Admissions Data (2016)

  • Tulane University Acceptance Rate: 26%

Test Scores -- 25th / 75th Percentile

  • SAT Critical Reading: 620 / 710
  • SAT Math: 620 / 700
  • SAT Writing: - /-
  • ACT Composite: 29 / 32
  • ACT English: 30 / 34
  • ACT Math: 27 / 32

 

Rejection and Waitlist Data for Tulane University

Rejection and waitlist data for Tulane University
Rejection and waitlist data for Tulane University. Graph courtesy of Cappex

If we strip away the blue and green acceptance data from the admissions scattergraph, you can better see how good grades and standardized test scores are no guarantee of admission to Tulane. Many students with "A" averages and high SAT/ACT scores were either waitlisted or rejected.

This graph reveals just how important the non-academic measures are at highly selective universities like Tulane. It's also why you should consider Tulane a reach school even if you seem to be on target for admission. There are no guarantees at the nation's top universities.

More Tulane University Information

As you create your college wish list, be sure to consider costs, financial aid, graduate rates, and academic offerings. Just because a school is highly ranked doesn't mean it's the right match for your particular interests, abilities, and financial resources.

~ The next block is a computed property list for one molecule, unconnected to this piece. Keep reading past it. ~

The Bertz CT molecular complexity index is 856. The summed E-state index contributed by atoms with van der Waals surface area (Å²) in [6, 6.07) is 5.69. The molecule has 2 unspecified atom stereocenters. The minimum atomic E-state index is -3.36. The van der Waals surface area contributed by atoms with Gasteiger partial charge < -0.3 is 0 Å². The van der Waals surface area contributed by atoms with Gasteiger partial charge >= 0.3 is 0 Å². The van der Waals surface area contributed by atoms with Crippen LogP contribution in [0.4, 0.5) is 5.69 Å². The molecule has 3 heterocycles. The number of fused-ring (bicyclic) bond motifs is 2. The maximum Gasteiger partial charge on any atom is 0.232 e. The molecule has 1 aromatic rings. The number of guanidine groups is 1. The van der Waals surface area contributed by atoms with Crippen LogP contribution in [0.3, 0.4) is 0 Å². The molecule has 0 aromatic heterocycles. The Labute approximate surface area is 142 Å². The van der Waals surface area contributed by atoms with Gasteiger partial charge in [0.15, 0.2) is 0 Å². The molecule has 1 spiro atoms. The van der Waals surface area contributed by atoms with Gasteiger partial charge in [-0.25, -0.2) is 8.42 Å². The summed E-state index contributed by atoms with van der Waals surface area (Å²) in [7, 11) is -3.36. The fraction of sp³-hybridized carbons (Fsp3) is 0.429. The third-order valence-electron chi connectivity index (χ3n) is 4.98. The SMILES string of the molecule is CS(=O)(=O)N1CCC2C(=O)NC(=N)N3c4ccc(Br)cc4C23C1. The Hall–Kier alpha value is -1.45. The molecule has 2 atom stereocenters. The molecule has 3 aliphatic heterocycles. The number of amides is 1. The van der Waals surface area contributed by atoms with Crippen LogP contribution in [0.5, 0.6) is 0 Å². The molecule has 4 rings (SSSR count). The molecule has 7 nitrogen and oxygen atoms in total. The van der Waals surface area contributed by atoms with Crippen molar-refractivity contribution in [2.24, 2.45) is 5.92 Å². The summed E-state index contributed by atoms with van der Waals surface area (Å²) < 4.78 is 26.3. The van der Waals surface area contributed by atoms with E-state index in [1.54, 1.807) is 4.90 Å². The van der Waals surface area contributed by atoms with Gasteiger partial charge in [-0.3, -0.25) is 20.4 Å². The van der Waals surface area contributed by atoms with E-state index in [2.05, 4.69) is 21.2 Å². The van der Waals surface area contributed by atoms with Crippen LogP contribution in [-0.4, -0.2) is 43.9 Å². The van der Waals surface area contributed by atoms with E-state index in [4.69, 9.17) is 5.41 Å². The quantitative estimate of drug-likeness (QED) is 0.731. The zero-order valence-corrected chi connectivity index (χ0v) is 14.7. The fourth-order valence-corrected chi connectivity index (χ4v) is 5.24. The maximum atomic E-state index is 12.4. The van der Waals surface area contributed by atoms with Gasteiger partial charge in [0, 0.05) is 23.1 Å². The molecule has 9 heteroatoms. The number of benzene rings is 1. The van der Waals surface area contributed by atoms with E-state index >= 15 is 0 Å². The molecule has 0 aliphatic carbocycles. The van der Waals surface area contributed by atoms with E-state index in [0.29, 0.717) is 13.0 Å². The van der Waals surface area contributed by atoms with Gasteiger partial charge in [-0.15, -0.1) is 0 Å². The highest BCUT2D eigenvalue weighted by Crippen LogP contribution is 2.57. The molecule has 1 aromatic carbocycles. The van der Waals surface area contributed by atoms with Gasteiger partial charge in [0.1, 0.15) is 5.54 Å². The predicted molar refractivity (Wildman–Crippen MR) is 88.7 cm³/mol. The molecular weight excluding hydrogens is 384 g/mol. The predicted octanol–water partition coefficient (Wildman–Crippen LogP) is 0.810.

Enrollment (2016)

  • Total Enrollment: 12,581 (7,924 undergraduates)
  • Gender Breakdown: 42% Male / 58% Female
  • 82% Full-time

Costs (2016 - 17)

  • Tuition and Fees: $51,010
  • Books: $1,200 (why so much?)
  • Room and Board: $13,844
  • Other Expenses: $1,060
  • Total Cost: $67,114

Tulane University Financial Aid (2015 - 16)

  • Percentage of Students Receiving Aid: 72%
  • Percentage of Students Receiving Types of Aid
    • Grants: 69%
    • Loans: 29%
  • Average Amount of Aid
    • Grants: $32,388
    • Loans: $9,452

Academic Programs

  • Most Popular Majors: Architecture, Cellular Biology, Communication Studies, English, Finance, History, International Business, Marketing, Neurobiology, Political Science, Psychology, Social Sciences

Transfer, Retention and Graduation Rates

  • First Year Student Retention (full-time students): 92%
  • Transfer Out Rate: 13%
  • 4-Year Graduation Rate: 72%
  • 6-Year Graduation Rate: 83%

Intercollegiate Athletic Programs

  • Men's Sports: Football, Tennis, Track and Field, Basketball, Baseball
  • Women's Sports: Track and Field, Basketball, Volleyball, Swimming, Tennis

If You Like Tulane University, You May Also Like These Schools

Applicants to Tulane University tend to be drawn to selective private universities in the Middle Atlantic and Southern states. Popular options include Vanderbilt University, Emory University, Rice University, Georgetown University, and the University of Miami.

Many Tulane applicants also look at some of the Ivy League schools including Brown University and Cornell University. Keep in mind that many of these schools are as selective if not more selective than Tulane. You'll want to balance out your application list with a couple schools with a lower admissions bar to assure an acceptance letter.

Data Sources: Graphs courtesy of Cappex; all other data from the National Center for Educational Statistics.